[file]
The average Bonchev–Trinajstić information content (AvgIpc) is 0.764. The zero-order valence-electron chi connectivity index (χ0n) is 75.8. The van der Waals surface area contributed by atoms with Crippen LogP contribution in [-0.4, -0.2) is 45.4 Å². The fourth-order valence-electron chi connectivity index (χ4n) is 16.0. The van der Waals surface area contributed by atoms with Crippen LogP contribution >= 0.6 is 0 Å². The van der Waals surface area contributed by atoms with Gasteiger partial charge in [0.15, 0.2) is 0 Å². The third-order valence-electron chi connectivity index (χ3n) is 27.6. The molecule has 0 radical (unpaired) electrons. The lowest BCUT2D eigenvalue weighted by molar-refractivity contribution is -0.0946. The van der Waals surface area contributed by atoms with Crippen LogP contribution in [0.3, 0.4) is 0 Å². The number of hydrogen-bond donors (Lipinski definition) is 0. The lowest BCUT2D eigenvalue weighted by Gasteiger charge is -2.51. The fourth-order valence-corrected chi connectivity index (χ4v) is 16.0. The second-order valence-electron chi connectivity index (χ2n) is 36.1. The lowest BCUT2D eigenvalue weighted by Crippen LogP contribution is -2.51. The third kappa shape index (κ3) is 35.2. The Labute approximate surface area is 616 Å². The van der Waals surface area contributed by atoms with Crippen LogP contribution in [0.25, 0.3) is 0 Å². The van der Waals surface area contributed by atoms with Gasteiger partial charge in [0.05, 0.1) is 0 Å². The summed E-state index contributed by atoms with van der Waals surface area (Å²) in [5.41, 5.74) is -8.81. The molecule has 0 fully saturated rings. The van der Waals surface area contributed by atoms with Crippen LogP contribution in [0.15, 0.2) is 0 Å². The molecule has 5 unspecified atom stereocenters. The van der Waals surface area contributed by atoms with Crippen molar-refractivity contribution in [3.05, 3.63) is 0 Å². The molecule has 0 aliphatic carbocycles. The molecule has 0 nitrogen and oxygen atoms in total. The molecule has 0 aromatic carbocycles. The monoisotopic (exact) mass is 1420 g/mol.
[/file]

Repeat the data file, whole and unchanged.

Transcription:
The average Bonchev–Trinajstić information content (AvgIpc) is 0.764. The zero-order valence-electron chi connectivity index (χ0n) is 75.8. The van der Waals surface area contributed by atoms with Crippen LogP contribution in [-0.4, -0.2) is 45.4 Å². The fourth-order valence-electron chi connectivity index (χ4n) is 16.0. The van der Waals surface area contributed by atoms with Crippen LogP contribution >= 0.6 is 0 Å². The van der Waals surface area contributed by atoms with Gasteiger partial charge in [0.15, 0.2) is 0 Å². The third-order valence-electron chi connectivity index (χ3n) is 27.6. The molecule has 0 radical (unpaired) electrons. The lowest BCUT2D eigenvalue weighted by molar-refractivity contribution is -0.0946. The van der Waals surface area contributed by atoms with Crippen LogP contribution in [0.3, 0.4) is 0 Å². The number of hydrogen-bond donors (Lipinski definition) is 0. The lowest BCUT2D eigenvalue weighted by Gasteiger charge is -2.51. The fourth-order valence-corrected chi connectivity index (χ4v) is 16.0. The second-order valence-electron chi connectivity index (χ2n) is 36.1. The lowest BCUT2D eigenvalue weighted by Crippen LogP contribution is -2.51. The third kappa shape index (κ3) is 35.2. The Labute approximate surface area is 616 Å². The van der Waals surface area contributed by atoms with Crippen LogP contribution in [0.25, 0.3) is 0 Å². The van der Waals surface area contributed by atoms with Gasteiger partial charge in [0.05, 0.1) is 0 Å². The summed E-state index contributed by atoms with van der Waals surface area (Å²) in [5.41, 5.74) is -8.81. The molecule has 0 fully saturated rings. The van der Waals surface area contributed by atoms with Crippen LogP contribution in [0.15, 0.2) is 0 Å². The molecule has 5 unspecified atom stereocenters. The van der Waals surface area contributed by atoms with Crippen molar-refractivity contribution in [3.05, 3.63) is 0 Å². The molecule has 0 aliphatic carbocycles. The molecule has 0 nitrogen and oxygen atoms in total. The molecule has 0 aromatic carbocycles. The monoisotopic (exact) mass is 1420 g/mol.